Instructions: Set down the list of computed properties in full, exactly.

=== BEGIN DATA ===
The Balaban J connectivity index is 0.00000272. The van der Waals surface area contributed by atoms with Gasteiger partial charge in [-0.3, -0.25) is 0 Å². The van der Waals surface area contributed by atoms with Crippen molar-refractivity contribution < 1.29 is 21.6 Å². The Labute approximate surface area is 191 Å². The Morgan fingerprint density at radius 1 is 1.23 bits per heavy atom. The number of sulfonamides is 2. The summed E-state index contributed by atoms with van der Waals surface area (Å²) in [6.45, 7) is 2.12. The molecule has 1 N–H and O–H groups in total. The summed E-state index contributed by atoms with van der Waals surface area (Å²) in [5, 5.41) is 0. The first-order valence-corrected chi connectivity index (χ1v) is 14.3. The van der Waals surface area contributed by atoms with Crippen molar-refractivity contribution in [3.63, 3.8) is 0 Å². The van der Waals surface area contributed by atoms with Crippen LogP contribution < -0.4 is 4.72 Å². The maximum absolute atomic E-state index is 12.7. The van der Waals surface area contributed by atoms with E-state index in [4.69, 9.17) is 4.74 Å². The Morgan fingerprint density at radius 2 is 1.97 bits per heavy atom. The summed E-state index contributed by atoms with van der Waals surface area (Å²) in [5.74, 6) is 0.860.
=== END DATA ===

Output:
The Balaban J connectivity index is 0.00000272. The van der Waals surface area contributed by atoms with Gasteiger partial charge in [-0.3, -0.25) is 0 Å². The van der Waals surface area contributed by atoms with Crippen molar-refractivity contribution < 1.29 is 21.6 Å². The Labute approximate surface area is 191 Å². The Morgan fingerprint density at radius 1 is 1.23 bits per heavy atom. The number of sulfonamides is 2. The summed E-state index contributed by atoms with van der Waals surface area (Å²) in [6.45, 7) is 2.12. The molecule has 1 N–H and O–H groups in total. The summed E-state index contributed by atoms with van der Waals surface area (Å²) in [5, 5.41) is 0. The first-order valence-corrected chi connectivity index (χ1v) is 14.3. The van der Waals surface area contributed by atoms with Crippen molar-refractivity contribution in [3.63, 3.8) is 0 Å². The van der Waals surface area contributed by atoms with Crippen LogP contribution < -0.4 is 4.72 Å². The maximum absolute atomic E-state index is 12.7. The van der Waals surface area contributed by atoms with E-state index in [4.69, 9.17) is 4.74 Å². The Morgan fingerprint density at radius 2 is 1.97 bits per heavy atom. The summed E-state index contributed by atoms with van der Waals surface area (Å²) in [5.74, 6) is 0.860.